That is a necessary conclusion from the assumptions I have made, but are my assumptions wrong? Home Secretary Priti Patel says there are 8.5 million economically inactive people in the UK who could do these unskilled jobs. By implication, unskilled migration is preventing these people getting jobs. The ONS estimate that only 1.9 million of those people want a job, and it is an open question how many can actually do the kind of jobs we are talking about, as very few are discouraged workers and many more are students, the sick, carers, or have retired early.

A second key assumption I made is that the number of high and low paid jobs does not change. Could stopping most low paid immigration force firms who pay low wages to pay more, or invest in labour saving machinery? For example, in talking about the care sector, the recent MAC report says
“We remain of the view that the very real problems in this sector are caused by a failure to offer competitive terms and conditions, something that is itself caused by a failure to have a sustainable funding model.”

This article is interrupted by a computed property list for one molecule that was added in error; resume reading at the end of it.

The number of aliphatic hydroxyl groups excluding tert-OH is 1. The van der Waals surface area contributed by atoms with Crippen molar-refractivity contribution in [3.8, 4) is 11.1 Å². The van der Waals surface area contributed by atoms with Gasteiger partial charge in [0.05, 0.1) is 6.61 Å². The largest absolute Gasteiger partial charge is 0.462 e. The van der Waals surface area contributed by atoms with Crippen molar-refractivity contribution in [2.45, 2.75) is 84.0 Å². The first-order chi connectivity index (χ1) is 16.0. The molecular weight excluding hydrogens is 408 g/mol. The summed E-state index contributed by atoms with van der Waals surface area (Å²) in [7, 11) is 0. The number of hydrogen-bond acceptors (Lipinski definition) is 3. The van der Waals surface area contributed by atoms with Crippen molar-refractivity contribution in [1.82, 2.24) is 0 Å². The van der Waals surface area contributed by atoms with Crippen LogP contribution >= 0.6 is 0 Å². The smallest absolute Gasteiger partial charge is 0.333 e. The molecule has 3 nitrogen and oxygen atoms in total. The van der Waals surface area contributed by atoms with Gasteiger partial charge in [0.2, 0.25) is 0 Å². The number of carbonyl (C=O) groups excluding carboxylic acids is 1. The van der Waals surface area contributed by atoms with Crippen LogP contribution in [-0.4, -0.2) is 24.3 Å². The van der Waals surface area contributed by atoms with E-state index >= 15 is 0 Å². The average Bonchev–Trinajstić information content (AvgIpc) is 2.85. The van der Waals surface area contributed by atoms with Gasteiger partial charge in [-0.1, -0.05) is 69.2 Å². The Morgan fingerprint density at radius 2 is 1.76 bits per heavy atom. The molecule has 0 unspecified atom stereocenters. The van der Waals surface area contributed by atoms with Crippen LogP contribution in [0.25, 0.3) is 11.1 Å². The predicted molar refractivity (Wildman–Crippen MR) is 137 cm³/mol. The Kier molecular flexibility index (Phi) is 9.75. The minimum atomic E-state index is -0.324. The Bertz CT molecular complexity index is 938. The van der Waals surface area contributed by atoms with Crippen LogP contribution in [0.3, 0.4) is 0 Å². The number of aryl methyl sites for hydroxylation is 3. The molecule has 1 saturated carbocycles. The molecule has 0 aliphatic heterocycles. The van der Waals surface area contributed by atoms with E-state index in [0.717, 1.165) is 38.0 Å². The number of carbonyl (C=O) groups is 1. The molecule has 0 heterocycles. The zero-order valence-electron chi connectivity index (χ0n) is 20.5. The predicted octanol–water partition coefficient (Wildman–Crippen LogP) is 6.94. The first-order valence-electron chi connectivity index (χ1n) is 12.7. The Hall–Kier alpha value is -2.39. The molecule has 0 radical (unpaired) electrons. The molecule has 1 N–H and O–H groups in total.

But as Polly Toynbee points out, working in the care sector (which should be classed as skilled but isn’t because the pay is so bad) is poorly paid because the money comes from the government via local authorities. Restricting immigration will not push up wages because the government ensures there is no money to pay higher wages. All that would happen is firms would be unprofitable and close down. A social care disaster is a very expensive way of getting the government to pay more.

But there is a more general point to be made here. We have a more efficient way of raising low pay than starving particular sectors of overseas workers, and that is by raising the minimum wage and enforcing that minimum. Take the food processing sector, which is another area that depends on many low paid workers from overseas. If you steadily raise the minimum wage, and pre-commit to doing so, you give firms time to adjust through mechanisation or raising wages. If the flow of workers suddenly dries up, it is more likely the firm will decide to locate its production overseas, which in turn may damage domestic supply industries.